Similar to measles, mumps is a contagious disease that is spread when infected people cough, sneeze, and even talk. Mumps remains a common disease in many parts of the world, including regions in Asia, Africa, Europe, and the Pacific—and also in industrialized countries like the UK and Japan which do not routinely vaccinate against the disease. According to the CDC, international travelers (particularly those older than one year) who are not protected against mumps are at risk of infection. Stay safe and informed with this list of answers to commonly asked questions we hear from our travelers, including advice for preventing mumps from our Chief Medical Officer, Dr. Robert Wheeler.
What is mumps, and how is it transmitted?
Mumps is a virus that typically affects the salivary glands. It can be spread through the air or by direct contact. Most frequently, the virus is spread by coughing, sneezing, talking, sharing items like water glasses or eating utensils and touching surfaces without washing hands first.
When will symptoms appear?
It is standard for symptoms to appear anytime in the first two to three weeks following infection. Sometimes, symptoms can appear as early as twelve days or as late as twenty five days after infection.
What are the symptoms of mumps?
- Muscle Aches
- Loss of Appetite
- Swollen Salivary Glands that can cause cheeks and neck to puff outward
Is it possible to be infected and not realize it?
Yes. Some travelers may be infected and either experience mild symptoms or no symptoms at all. Most people make a full recovery from the virus in a few weeks.
Is the virus contagious? If so, for how long?
The virus is extremely contagious to those who have not been vaccinated. Those infected are most contagious a few days prior to symptom onset and about five days after their glands start to swell.
Who is at risk?
Anyone who has not received the mumps vaccine is at risk. Some people may also be at risk if they received the vaccine, but did not develop an immunity to the disease.
Can mumps be prevented?
With the MMR (measles-mumps-rubella) vaccine, most cases of mumps can be prevented. Receiving two doses of the vaccine is 88% effective at preventing mumps and receiving one dose is 78% effective. Most children receive their first dose between twelve and fifteen months, followed by a second dose between the ages of four and six. Adults who have not yet received the MMR vaccine may receive the vaccine at any time.
Note: If you were born before 1957, you are immune to measles and do not require a vaccine.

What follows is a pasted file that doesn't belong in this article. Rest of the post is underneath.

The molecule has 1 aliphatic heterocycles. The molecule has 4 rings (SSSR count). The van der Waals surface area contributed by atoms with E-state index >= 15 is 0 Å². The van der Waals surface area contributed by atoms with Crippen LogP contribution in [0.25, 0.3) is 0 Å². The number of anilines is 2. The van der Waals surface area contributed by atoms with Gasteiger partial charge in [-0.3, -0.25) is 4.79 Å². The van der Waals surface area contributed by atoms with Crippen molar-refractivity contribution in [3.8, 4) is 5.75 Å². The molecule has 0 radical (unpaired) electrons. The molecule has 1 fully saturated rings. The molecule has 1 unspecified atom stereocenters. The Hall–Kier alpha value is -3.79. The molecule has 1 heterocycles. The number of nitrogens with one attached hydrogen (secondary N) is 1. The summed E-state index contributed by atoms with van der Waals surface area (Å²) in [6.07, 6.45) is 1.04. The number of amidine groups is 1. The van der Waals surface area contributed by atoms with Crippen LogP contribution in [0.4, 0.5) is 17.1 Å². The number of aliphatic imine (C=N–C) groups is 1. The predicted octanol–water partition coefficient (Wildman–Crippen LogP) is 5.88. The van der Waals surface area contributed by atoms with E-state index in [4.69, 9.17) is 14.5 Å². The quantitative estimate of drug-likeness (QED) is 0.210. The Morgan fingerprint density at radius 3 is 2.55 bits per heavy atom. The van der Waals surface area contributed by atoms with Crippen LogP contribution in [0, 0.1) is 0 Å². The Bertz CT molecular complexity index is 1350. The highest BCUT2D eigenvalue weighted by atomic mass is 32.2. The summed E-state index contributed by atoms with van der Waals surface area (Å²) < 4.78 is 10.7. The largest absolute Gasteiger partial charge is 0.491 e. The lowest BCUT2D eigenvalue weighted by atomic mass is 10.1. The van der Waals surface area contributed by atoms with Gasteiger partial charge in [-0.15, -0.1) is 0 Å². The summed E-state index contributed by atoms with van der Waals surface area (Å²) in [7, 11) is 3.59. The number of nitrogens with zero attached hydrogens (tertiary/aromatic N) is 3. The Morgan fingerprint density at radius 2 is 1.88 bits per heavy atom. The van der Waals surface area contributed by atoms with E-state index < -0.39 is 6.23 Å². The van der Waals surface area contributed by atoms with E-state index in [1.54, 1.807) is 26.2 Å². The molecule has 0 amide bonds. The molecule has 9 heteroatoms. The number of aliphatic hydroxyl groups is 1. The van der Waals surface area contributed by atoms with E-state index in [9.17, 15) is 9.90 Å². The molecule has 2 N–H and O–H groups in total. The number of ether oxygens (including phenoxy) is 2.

Can the mumps be treated or cured?
When diagnosed with mumps, the best thing a person can do is rest. They may be prescribed medication to reduce their fever, but rest and fluid consumption are the best treatments until the virus has passed.
Can complications arise from the mumps?
Complications are rare, but are more likely to occur in adults. The most common complication is inflammation. Inflammation of the brain, tissue covering the spinal cord, ovaries (in females) and testicles (in males).
How much does the vaccine cost?
Routine vaccines should be covered by most insurances plans, but always check with your insurance provider before scheduling an appointment. If you do not have insurance or if vaccinations are not covered, help is available.
Are there any side effects to the vaccine?
There is a risk of side effects with any vaccine. Common side effects are fever, rash and swelling at the injection site. Severe complications are unlikely, and the CDC advises that it safer to receive the vaccine than risk suffering from a case of mumps.
How can I protect myself from getting the mumps while traveling?
According to Dr. Wheeler, planning ahead is key! Speak with your doctor or travel medicine specialist regarding your travel plans prior to your trip. If you haven’t received the vaccination, it’s important to remember that this vaccine requires two doses and they must be separated by 28 days. Practice good hygiene by washing hands often, covering your mouth when sneezing and avoiding contact with anyone who is sick. For more information on the vaccine and what you need to do to before your trip, visit the WHO’s website or the CDC’s website.
If you begin to feel seriously ill while you’re traveling (especially if you have a fever), it’s important to seek medical care as soon as possible. Our clients have access to worldwide medical referrals and our nurse helpline 24 hours a day, 365 days a year.